Frank Armbruster and Ben Veltien have found a niche for those with green thumbs. Or those just tired of using ladders to get to their hard-to-reach plants.
The pair has started their own Longmont-based company, A&V Enterprises, which has but one product: the Waterup.
The Waterup is a plastic tube with a syringe handle at one end and a spray nozzle at the other. It sucks up water and sprays it onto hard-to-reach plants.
It might look a little quirky, but it and many other odd but practical inventions are popping up at local nurseries and garden shops.
“I just thought this was a well-conceived invention,” Armbruster said. “I have been finding out that garden retail is an incredibly large industry — surprisingly so.”
Not just large, but lucrative. According to the National Gardening Association, consumers spent more than $39 billion on their lawns and gardens in 2002, a 5 percent increase from 2001.
Gadgets for gardening can range from the ordinary to the unusual.
At the Flower Bin in Longmont, Michael Morris, hard goods manager, is the self-described “lawn master.”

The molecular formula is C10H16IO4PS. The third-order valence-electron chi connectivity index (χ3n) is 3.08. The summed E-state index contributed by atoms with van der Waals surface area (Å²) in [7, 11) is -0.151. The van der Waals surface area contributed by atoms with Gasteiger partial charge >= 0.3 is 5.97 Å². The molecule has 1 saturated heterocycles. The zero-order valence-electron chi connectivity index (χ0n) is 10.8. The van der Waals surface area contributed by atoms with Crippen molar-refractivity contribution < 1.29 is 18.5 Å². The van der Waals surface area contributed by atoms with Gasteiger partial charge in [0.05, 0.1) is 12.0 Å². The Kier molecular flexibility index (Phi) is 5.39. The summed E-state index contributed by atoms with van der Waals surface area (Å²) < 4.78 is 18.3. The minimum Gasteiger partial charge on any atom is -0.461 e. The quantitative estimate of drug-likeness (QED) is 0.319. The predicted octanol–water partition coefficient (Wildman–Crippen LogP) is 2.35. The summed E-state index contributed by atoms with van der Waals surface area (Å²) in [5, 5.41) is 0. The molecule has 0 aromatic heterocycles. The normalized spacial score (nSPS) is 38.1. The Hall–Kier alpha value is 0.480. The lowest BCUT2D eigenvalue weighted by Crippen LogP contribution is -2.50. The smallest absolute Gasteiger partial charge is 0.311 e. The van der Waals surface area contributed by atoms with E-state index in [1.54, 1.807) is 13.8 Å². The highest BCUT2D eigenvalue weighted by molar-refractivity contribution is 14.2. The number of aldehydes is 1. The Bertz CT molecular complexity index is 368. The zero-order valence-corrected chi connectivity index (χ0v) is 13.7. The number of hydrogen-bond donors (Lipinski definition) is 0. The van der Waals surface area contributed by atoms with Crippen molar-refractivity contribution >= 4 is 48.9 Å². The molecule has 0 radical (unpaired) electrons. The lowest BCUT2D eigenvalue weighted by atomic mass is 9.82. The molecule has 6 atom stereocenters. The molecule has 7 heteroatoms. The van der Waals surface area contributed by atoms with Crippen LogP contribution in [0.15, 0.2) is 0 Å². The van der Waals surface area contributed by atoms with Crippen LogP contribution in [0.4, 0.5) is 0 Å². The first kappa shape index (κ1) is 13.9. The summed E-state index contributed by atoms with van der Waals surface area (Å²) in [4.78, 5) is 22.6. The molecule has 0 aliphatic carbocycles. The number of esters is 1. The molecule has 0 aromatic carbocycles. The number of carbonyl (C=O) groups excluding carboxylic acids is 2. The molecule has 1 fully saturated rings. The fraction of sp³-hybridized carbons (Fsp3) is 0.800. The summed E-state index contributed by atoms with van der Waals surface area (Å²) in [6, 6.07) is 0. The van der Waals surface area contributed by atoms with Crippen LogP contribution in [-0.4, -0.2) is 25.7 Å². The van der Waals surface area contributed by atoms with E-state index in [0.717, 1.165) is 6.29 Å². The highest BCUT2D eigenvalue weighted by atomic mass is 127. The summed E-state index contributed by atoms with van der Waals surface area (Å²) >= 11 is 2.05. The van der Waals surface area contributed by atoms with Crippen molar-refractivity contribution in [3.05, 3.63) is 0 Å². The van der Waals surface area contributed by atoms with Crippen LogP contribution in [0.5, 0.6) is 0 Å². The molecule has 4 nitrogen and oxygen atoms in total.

Sure, his store sells shovels. But Morris gets excited when asked to show the more off-the-wall items.
He recommends a large tool called the “Japanese Knife.” Specifically designed for Japanese gardens, it can trim, weed and shape grass and plants. The six-inch knife retails for $29.98 and has a handy, six-gun-like holster that can hang on a belt.
“A nice tool for mom,” Morris said.
Or, if mom is not inclined to wear a holster, how about getting her some all-natural weed killer made from corn gluten?
Or maybe one of the Flower Bin’s new products, Horticultural Polymers.
These are small, hard crystals that can be sprinkle into soil.
When they get wet they expand and turn into jelly blobs that store water and release it slowly.
Another water conservation gadget is the Water Watch, a gauge that attaches to a faucet or showerhead and records how many gallons of water it has used.
For those who need to water a tree all day and still save water, there is the Tree Gator.
When filled with water, the Gator looks like a green trash bag wrapped around the base of a tree.
The bag slowly deflates as the water absorbs into the ground around the tree.
“These are very popular,” Morris said.
The gardening industry has come a long way from a shovel and a hoe.
Since 1997, lawn and garden sales have grown at a compound annual rate of 8 percent, according to the National Gardening Association.
And in 2002, men were the largest consumers of garden products.
Even if it meant sometimes buying skirts for their trees.
Elisabeth Nardi can be reached at 303-776-2244 Ext. 389, or by e-mail at email@example.com.